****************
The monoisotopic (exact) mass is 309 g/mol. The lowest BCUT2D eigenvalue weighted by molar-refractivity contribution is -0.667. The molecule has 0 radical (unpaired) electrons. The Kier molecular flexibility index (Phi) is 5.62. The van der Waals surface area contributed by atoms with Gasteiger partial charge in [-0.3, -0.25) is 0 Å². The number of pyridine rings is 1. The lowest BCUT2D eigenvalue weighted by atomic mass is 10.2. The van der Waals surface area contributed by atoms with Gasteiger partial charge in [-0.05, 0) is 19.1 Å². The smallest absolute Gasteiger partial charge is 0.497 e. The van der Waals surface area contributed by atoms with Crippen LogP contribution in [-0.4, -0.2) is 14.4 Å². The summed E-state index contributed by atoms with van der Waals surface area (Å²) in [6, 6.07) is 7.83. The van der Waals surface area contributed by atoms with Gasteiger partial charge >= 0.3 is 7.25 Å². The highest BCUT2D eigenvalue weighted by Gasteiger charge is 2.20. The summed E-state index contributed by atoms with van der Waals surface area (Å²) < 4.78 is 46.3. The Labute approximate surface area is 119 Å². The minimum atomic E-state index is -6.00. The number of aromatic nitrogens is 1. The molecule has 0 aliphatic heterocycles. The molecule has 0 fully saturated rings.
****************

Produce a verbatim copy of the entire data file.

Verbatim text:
The monoisotopic (exact) mass is 309 g/mol. The lowest BCUT2D eigenvalue weighted by molar-refractivity contribution is -0.667. The molecule has 0 radical (unpaired) electrons. The Kier molecular flexibility index (Phi) is 5.62. The van der Waals surface area contributed by atoms with Gasteiger partial charge in [-0.3, -0.25) is 0 Å². The number of pyridine rings is 1. The lowest BCUT2D eigenvalue weighted by atomic mass is 10.2. The van der Waals surface area contributed by atoms with Gasteiger partial charge in [-0.05, 0) is 19.1 Å². The smallest absolute Gasteiger partial charge is 0.497 e. The van der Waals surface area contributed by atoms with Crippen LogP contribution in [-0.4, -0.2) is 14.4 Å². The summed E-state index contributed by atoms with van der Waals surface area (Å²) in [6, 6.07) is 7.83. The van der Waals surface area contributed by atoms with Gasteiger partial charge >= 0.3 is 7.25 Å². The highest BCUT2D eigenvalue weighted by Gasteiger charge is 2.20. The summed E-state index contributed by atoms with van der Waals surface area (Å²) < 4.78 is 46.3. The Labute approximate surface area is 119 Å². The minimum atomic E-state index is -6.00. The number of aromatic nitrogens is 1. The molecule has 0 aliphatic heterocycles. The molecule has 0 fully saturated rings.